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"The" and "A" have been genuinely giving me a lot of challenges ever since I could remember.

I am to this day struggling to figure out when to use which.

I am just now putting a sentence together and pretty much guessing.

"I am personality speaking with a number of people who are close to owners" or "I am personality speaking with the number of people who are close to owners"

Thanks for your help.

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From dailywritingtips.com:

The: you’re talking about a definite item, which is why "the" is called a definite article. Of course it only makes sense if both you and your listeners know which item you mean. If I commanded you, “Give me the money,” you would rightfully ask, “What money? I don’t owe you any money.”

The house on that corner once belonged to Charles Dickens.
The weather is very pleasant today.

You can use "the" the second time you refer to something, even if you used "a" the first time. We know what you’re referring to, because you just told us. You can do this, but I wouldn’t recommend it. Read these examples – repeating the noun might sound monotonous.

We visited a palace on our vacation. The palace was built in 1546.
We also went to a concert. The concert was too loud for me.

A: you use this when you’re not necessarily referring to a specific thing, such as a nail, any nail. It’s called an indefinite article, because you’re not being definite or particular. There are many nails in this big world.

She owns a cat.
I work on a golf course.

In your case

What you use depends on the contextual knowledge of whomever you are speaking to. If you are talking to someone who would know what number of people you were referring to, you could use "the". However, if this is the first time you are bringing up this group of people, and you don't have any other way of identifying them specifically from a (if relevant) different number of people who may be close to the owners, then you would use "a".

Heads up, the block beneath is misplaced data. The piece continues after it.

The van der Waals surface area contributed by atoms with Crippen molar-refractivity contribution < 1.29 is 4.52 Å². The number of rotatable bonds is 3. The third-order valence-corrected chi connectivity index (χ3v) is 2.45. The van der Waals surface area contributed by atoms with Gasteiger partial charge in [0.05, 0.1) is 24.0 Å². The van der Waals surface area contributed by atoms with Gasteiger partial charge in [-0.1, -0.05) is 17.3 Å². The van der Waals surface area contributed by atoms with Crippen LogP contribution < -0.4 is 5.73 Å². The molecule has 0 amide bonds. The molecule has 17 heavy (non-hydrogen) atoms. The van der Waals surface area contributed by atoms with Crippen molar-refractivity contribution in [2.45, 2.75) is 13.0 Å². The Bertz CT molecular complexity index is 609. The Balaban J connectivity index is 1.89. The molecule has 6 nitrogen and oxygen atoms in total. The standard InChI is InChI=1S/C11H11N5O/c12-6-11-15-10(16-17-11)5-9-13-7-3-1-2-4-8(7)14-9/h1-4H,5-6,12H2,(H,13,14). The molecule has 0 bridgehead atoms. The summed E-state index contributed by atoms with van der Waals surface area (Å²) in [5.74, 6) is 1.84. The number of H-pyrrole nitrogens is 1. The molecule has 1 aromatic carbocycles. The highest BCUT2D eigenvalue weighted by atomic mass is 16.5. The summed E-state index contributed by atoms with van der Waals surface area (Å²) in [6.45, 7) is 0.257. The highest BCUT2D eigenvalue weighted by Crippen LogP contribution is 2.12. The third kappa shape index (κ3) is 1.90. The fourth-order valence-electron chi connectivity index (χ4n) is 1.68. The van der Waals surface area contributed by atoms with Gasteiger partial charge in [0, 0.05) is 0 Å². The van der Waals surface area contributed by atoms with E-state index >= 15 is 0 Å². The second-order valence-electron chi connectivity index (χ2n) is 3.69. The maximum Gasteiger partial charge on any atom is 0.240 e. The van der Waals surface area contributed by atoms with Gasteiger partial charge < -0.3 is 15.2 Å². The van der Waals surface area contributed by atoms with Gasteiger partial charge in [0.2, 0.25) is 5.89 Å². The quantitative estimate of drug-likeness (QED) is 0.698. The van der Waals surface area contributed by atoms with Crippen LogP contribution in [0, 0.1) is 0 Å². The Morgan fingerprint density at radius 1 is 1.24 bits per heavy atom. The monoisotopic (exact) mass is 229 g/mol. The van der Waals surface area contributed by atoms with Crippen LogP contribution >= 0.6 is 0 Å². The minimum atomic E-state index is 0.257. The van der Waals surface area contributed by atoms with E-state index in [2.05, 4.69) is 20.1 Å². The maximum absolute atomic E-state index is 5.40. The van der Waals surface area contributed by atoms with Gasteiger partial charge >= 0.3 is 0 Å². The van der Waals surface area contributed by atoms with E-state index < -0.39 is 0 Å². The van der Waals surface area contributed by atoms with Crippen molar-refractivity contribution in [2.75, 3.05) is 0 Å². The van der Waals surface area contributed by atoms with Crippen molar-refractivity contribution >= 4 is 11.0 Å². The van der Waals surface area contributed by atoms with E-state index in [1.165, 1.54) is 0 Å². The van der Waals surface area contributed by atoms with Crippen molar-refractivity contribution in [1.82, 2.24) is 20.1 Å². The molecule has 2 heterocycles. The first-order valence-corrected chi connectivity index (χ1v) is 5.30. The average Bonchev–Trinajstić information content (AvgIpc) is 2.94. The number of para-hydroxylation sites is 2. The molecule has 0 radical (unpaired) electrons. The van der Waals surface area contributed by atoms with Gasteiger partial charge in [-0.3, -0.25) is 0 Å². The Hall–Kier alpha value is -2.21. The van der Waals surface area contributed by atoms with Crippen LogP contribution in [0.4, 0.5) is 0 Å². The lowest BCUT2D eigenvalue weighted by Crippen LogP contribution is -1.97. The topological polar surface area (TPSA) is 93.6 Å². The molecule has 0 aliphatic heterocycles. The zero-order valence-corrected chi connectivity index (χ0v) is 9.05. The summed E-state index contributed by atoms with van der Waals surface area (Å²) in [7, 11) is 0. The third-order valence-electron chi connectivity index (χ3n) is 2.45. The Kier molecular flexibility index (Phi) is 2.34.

EDIT: Just want to say that usually you'd say "a number of people", not "the number of people". Though you could grammatically make that work, and it would make sense if you really meant it, it would sound odd and it doesn't mean what you most likely want it to mean.

  • Hi Nic, thank you very much for the time you've spent on this. Just one final bit, as my audience also does not know "the owners", should I say "owners" or "the owners"? – arthurzee Jun 27 at 7:14
  • @arthurzee, it depends on the context again. If you've already been talking about the company in question, then say "the owners", because in that case, they are identified as the owners of the company you are already talking about. If this is an out of the blue comment though, either one is likely to be confusing. The word "owners" only means anything if you know what they own in the first place. As long as the thing that the owners own is identified, the owners are too. They are only identified in relation to the thing owned. – Nic Estrada Jul 2 at 20:15
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I think you are trying to say "I am personally speaking to a number of people who are close to owners" (not the)

I wouldn't bother with saying "personally", because you are already saying "I", which means the same thing. So I would just say "I am speaking to a number of people who are close to owners" People like using personally for emphasis, so it is not incorrect.

  • So I feel that I am starting to get it, although this morning I got another curve ball, that caused some confusion. Me and my daughter were reading a book and two sentences confused me. "Chewing on THE carpet dog" "Playing with A ball dog". Both items are visible, so we knew that the author talks about them specifically, so why not, "Playing with THE ball dog"? Also, there are phrases like "On A Daily Basis".... Why not "On The Daily Basis"? – arthurzee Jul 17 at 11:04

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